Currently, the U.S. Supreme Court has jurisdiction over direct appeals of CAAF decisions only if the CAAF reviews the case in question. Since most of CAAF’s decisions result from petitions for grant of review, and since the CAAF denies most of those petitions, the Supreme Court does not have direct appellate jurisdiction over most military cases. Proponents of the current scope of review argue that it enables quicker final decisions in military cases and gives a court with special competence in military law substantial authority over military legal matters. Conversely, some argue that this limited review affords servicemembers less access to Supreme Court review than civilians. In light of these arguments, Congress may consider the scope of the Supreme Court’s jurisdiction over military cases as delineated in 28 U.S.C. § 1259.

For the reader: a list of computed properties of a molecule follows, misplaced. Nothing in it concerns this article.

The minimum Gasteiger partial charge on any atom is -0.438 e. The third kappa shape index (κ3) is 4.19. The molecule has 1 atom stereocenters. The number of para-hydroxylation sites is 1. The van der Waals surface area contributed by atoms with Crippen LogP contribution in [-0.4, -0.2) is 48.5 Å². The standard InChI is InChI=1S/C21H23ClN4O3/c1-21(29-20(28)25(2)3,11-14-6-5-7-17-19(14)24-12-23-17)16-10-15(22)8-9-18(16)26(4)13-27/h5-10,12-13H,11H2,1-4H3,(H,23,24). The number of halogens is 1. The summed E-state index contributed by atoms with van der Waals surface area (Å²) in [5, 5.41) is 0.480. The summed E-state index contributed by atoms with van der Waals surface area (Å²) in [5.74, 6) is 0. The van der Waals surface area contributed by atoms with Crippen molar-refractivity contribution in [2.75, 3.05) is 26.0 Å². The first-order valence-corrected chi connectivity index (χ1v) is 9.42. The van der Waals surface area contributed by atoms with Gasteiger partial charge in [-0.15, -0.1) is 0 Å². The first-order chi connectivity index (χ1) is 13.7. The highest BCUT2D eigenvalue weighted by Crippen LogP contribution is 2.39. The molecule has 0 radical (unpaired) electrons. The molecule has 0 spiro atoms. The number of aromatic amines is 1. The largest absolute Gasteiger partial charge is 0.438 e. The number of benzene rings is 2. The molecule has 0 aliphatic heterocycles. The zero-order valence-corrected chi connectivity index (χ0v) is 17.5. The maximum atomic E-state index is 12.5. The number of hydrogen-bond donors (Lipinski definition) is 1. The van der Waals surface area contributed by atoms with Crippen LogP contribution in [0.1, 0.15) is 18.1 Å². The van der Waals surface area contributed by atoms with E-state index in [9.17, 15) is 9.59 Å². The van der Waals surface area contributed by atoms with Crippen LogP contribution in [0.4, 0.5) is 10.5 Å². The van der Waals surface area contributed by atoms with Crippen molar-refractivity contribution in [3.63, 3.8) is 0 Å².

Tuesday, January 3, 2023
CRS brief on U.S. Court of Appeals for the Armed Forces
this brief issue paper on the U.S. Court of Appeals for the Armed Forces (CAAF). Excerpt on appeals to the U.S. Supreme Court (hyperlinks added):
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